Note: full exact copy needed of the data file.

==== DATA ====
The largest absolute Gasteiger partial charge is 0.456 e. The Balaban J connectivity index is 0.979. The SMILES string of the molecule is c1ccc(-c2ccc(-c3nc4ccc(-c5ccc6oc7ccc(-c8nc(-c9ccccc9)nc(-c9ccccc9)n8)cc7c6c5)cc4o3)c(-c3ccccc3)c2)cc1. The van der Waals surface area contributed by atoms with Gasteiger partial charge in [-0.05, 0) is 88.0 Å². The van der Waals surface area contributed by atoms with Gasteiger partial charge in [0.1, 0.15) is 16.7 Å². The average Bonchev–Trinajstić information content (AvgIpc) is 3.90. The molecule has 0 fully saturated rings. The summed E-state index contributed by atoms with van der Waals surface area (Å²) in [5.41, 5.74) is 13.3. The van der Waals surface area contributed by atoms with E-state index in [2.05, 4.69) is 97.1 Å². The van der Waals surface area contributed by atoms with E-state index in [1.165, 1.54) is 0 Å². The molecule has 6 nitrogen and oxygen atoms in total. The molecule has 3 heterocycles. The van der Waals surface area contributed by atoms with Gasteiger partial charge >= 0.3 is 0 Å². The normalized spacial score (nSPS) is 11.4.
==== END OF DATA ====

The largest absolute Gasteiger partial charge is 0.456 e. The Balaban J connectivity index is 0.979. The SMILES string of the molecule is c1ccc(-c2ccc(-c3nc4ccc(-c5ccc6oc7ccc(-c8nc(-c9ccccc9)nc(-c9ccccc9)n8)cc7c6c5)cc4o3)c(-c3ccccc3)c2)cc1. The van der Waals surface area contributed by atoms with Gasteiger partial charge in [-0.05, 0) is 88.0 Å². The van der Waals surface area contributed by atoms with Gasteiger partial charge in [0.1, 0.15) is 16.7 Å². The average Bonchev–Trinajstić information content (AvgIpc) is 3.90. The molecule has 0 fully saturated rings. The summed E-state index contributed by atoms with van der Waals surface area (Å²) in [5.41, 5.74) is 13.3. The van der Waals surface area contributed by atoms with E-state index in [2.05, 4.69) is 97.1 Å². The van der Waals surface area contributed by atoms with E-state index in [1.165, 1.54) is 0 Å². The molecule has 6 nitrogen and oxygen atoms in total. The molecule has 3 heterocycles. The van der Waals surface area contributed by atoms with Gasteiger partial charge >= 0.3 is 0 Å². The normalized spacial score (nSPS) is 11.4.